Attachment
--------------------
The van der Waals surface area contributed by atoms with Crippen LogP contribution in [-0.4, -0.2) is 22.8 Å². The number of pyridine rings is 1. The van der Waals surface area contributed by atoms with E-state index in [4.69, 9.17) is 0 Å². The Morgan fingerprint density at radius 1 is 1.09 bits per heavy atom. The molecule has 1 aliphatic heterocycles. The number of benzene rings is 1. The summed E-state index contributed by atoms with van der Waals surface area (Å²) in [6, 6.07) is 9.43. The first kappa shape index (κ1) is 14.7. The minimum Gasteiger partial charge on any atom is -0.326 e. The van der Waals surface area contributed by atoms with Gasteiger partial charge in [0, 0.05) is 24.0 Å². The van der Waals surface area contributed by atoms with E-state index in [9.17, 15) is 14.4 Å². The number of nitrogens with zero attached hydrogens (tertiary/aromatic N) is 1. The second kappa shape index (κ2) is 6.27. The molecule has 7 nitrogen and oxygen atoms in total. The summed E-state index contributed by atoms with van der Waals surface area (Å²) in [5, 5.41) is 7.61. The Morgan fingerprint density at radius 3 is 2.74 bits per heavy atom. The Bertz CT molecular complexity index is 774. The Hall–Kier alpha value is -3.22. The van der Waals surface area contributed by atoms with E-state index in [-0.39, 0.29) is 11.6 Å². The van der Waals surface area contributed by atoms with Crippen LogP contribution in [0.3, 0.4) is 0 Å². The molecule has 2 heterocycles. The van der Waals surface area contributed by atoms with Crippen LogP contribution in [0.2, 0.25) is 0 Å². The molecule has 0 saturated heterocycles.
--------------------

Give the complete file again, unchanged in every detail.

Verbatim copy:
The van der Waals surface area contributed by atoms with Crippen LogP contribution in [-0.4, -0.2) is 22.8 Å². The number of pyridine rings is 1. The van der Waals surface area contributed by atoms with E-state index in [4.69, 9.17) is 0 Å². The Morgan fingerprint density at radius 1 is 1.09 bits per heavy atom. The molecule has 1 aliphatic heterocycles. The number of benzene rings is 1. The summed E-state index contributed by atoms with van der Waals surface area (Å²) in [6, 6.07) is 9.43. The first kappa shape index (κ1) is 14.7. The minimum Gasteiger partial charge on any atom is -0.326 e. The van der Waals surface area contributed by atoms with Gasteiger partial charge in [0, 0.05) is 24.0 Å². The van der Waals surface area contributed by atoms with E-state index in [9.17, 15) is 14.4 Å². The number of nitrogens with zero attached hydrogens (tertiary/aromatic N) is 1. The second kappa shape index (κ2) is 6.27. The molecule has 7 nitrogen and oxygen atoms in total. The summed E-state index contributed by atoms with van der Waals surface area (Å²) in [5, 5.41) is 7.61. The Morgan fingerprint density at radius 3 is 2.74 bits per heavy atom. The Bertz CT molecular complexity index is 774. The Hall–Kier alpha value is -3.22. The van der Waals surface area contributed by atoms with E-state index in [-0.39, 0.29) is 11.6 Å². The van der Waals surface area contributed by atoms with Crippen LogP contribution in [0.3, 0.4) is 0 Å². The molecule has 2 heterocycles. The van der Waals surface area contributed by atoms with Crippen LogP contribution in [0.2, 0.25) is 0 Å². The molecule has 0 saturated heterocycles.